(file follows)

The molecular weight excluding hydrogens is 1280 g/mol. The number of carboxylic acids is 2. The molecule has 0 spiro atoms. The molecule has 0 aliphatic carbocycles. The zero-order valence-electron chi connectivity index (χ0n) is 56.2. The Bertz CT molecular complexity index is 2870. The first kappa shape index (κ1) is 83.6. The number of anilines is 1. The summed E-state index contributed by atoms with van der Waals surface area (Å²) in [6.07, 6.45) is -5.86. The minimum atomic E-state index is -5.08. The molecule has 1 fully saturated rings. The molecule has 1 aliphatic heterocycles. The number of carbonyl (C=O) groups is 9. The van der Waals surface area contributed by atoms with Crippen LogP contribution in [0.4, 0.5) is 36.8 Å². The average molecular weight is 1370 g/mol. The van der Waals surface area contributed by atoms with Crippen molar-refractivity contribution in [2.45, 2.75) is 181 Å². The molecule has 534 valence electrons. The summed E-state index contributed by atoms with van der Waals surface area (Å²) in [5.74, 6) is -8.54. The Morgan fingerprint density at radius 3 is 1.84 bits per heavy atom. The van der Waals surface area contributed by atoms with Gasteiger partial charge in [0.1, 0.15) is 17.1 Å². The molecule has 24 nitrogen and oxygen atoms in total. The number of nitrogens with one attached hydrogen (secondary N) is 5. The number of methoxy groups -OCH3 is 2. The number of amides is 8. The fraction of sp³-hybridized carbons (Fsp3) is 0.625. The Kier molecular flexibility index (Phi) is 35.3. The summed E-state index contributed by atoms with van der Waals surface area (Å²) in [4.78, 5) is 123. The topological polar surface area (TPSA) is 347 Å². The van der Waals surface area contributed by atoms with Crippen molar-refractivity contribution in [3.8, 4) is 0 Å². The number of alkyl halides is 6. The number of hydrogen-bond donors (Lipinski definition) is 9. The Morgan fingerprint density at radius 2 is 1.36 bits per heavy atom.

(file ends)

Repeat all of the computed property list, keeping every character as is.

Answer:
The molecular weight excluding hydrogens is 1280 g/mol. The number of carboxylic acids is 2. The molecule has 0 spiro atoms. The molecule has 0 aliphatic carbocycles. The zero-order valence-electron chi connectivity index (χ0n) is 56.2. The Bertz CT molecular complexity index is 2870. The first kappa shape index (κ1) is 83.6. The number of anilines is 1. The summed E-state index contributed by atoms with van der Waals surface area (Å²) in [6.07, 6.45) is -5.86. The minimum atomic E-state index is -5.08. The molecule has 1 fully saturated rings. The molecule has 1 aliphatic heterocycles. The number of carbonyl (C=O) groups is 9. The van der Waals surface area contributed by atoms with Crippen LogP contribution in [0.4, 0.5) is 36.8 Å². The average molecular weight is 1370 g/mol. The van der Waals surface area contributed by atoms with Crippen molar-refractivity contribution in [2.45, 2.75) is 181 Å². The molecule has 534 valence electrons. The summed E-state index contributed by atoms with van der Waals surface area (Å²) in [5.74, 6) is -8.54. The Morgan fingerprint density at radius 3 is 1.84 bits per heavy atom. The van der Waals surface area contributed by atoms with Gasteiger partial charge in [0.1, 0.15) is 17.1 Å². The molecule has 24 nitrogen and oxygen atoms in total. The number of nitrogens with one attached hydrogen (secondary N) is 5. The number of methoxy groups -OCH3 is 2. The number of amides is 8. The fraction of sp³-hybridized carbons (Fsp3) is 0.625. The Kier molecular flexibility index (Phi) is 35.3. The summed E-state index contributed by atoms with van der Waals surface area (Å²) in [4.78, 5) is 123. The topological polar surface area (TPSA) is 347 Å². The van der Waals surface area contributed by atoms with Crippen molar-refractivity contribution in [3.8, 4) is 0 Å². The number of alkyl halides is 6. The number of hydrogen-bond donors (Lipinski definition) is 9. The Morgan fingerprint density at radius 2 is 1.36 bits per heavy atom.